Thursday April 7, 2005
Pope mourned in Egypt
The pontiff is remembered as a proponent of inter-faith dialogue
By Ursula Lindsey
The pope made particular efforts at interfaith dialogue in recent years—such as his visit to Egypt in 2000.
Pope John Paul II, the 84-year-old head of the Catholic Church, passed away on the night of 2 April after a long and complicated illness. He is mourned by Catholics around the world, and many Muslims also expressed their respect for him because of his anti-war stances and his support of inter-faith dialogue.
On 3 April, a Sunday, the small Catholic community in Cairo gathered for services and mourning. By then, everyone knew that Pope John Paul II had passed away the night before.
"I was up till 3 a.m. in front of the TV," one parishioner told another sadly as she slid into her pew at St. Joseph’s Church in Zamalek.
"Everyone is feeling that we lost a father," says Bishop Youssef Ibrahim Sarraf of the Notre Dame de Fatima Basilica in Heliopolis. Bishop Sarraf explains that there are about 250,000 Catholics in Egypt and that they represent seven Catholic rites—Latin, Greek, Armenian, Syriac, Chaldean, Coptic and Maronite—all of which, of course, recognize the Roman pope as the supreme authority of their church.
Bishop Sarraf says he has been receiving condolences from outside the Catholic community. That may be because Pope John Paul’s opposition to the Iraq war and calls for a Palestinian state made him a popular figure in Egypt and the whole Middle East.
"He was very respected by people of all religions," says Mahmoud Shakel, a shoe-maker and devout Muslim. "He was a man of peace."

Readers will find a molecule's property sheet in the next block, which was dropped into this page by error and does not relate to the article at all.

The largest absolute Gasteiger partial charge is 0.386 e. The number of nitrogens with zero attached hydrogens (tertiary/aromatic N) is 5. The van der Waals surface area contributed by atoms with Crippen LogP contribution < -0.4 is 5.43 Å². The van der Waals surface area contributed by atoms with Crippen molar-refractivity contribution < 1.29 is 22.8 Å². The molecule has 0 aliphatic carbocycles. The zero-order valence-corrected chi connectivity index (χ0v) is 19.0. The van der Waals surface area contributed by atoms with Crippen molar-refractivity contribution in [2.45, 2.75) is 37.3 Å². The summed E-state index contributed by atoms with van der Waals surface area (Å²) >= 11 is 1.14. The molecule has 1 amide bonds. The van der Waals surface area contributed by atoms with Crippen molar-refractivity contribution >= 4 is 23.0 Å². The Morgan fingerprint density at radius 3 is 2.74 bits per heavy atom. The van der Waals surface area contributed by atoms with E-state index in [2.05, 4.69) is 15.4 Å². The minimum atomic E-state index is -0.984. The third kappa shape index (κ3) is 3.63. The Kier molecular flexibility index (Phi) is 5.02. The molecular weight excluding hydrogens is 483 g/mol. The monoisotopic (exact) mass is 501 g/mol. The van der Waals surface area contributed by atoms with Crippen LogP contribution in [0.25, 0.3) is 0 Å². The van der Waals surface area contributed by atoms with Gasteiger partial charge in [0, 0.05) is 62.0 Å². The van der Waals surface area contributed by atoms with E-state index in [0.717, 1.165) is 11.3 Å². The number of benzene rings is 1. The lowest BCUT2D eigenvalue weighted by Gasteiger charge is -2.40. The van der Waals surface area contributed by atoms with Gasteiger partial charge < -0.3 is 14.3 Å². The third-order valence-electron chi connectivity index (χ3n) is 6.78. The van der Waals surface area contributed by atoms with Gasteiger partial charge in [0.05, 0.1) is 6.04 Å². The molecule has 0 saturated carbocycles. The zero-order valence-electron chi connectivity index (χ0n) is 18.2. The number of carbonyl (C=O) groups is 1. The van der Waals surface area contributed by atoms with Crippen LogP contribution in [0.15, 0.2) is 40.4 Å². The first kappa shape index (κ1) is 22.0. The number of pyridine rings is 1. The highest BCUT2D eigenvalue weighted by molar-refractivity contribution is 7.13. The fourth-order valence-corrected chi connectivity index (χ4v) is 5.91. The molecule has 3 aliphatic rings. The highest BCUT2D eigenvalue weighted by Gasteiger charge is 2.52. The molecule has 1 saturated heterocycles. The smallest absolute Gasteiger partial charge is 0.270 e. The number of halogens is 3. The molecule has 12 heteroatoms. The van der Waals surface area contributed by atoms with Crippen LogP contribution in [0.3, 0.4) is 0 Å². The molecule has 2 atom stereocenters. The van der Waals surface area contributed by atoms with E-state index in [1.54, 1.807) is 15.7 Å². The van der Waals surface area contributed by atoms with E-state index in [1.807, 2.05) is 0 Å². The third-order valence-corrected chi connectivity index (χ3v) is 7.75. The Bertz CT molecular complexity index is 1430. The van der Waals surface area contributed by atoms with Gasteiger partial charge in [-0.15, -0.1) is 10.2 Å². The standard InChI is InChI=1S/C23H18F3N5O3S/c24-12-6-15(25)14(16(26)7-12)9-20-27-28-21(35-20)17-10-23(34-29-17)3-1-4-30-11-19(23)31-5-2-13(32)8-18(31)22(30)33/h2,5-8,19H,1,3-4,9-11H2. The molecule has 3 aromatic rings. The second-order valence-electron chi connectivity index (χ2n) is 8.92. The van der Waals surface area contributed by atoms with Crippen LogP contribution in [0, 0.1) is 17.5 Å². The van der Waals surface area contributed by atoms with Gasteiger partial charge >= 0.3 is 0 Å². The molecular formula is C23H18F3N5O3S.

The pope seems to have made particular efforts in the last years to support tolerance and dialogue between the three monotheistic religions. He would frequently send Vatican delegations to meet with Islamic scholars on Al Azhar’s committee on inter-faith dialogue. He traveled to more than 20 Islamic countries, and in 2001 he was the first pontiff to make an official visit to a mosque, the Ummayad Mosque in Damascus.
"This was a very important visit," says Bishop Sarraf. "Maybe this was the first step to meet Muslims directly. So this was the beginning of a real dialogue between the Catholic Church—between Christianity and Islam."
The pope apologized to Jews for centuries of anti-Semitism on the part of the Church, and to Muslims for the massacres that took places during the Crusades. These efforts were particularly well-received by Muslims who have felt that their religion was being misrepresented or vilified as part of the U.S.-led "war on terror."
During his trip to Egypt in 2000, the pope also paid visits to Coptic patriarch Pope Shenouda III and the Sheikh of Al Azhar Muhammad Sayyed Tantawi.
The day after the pope’s death Sheikh Tantawi praised him for his wisdom and grasp of world events. He also expressed his gratitude for the role the pope had played in Iraq and Palestine.
"I hope the new pope will follow the same ways of the previous one," the sheikh said. "The way of tolerance, love, peace, justice and standing by oppressed people to help them get their rights."
President Mubarak, Sheikh Tantawi and Pope Shenouda all issued statements expressing their condolences. The Arab League flew its flag at half mast.
Copyright © 2005 Cairo Magazine
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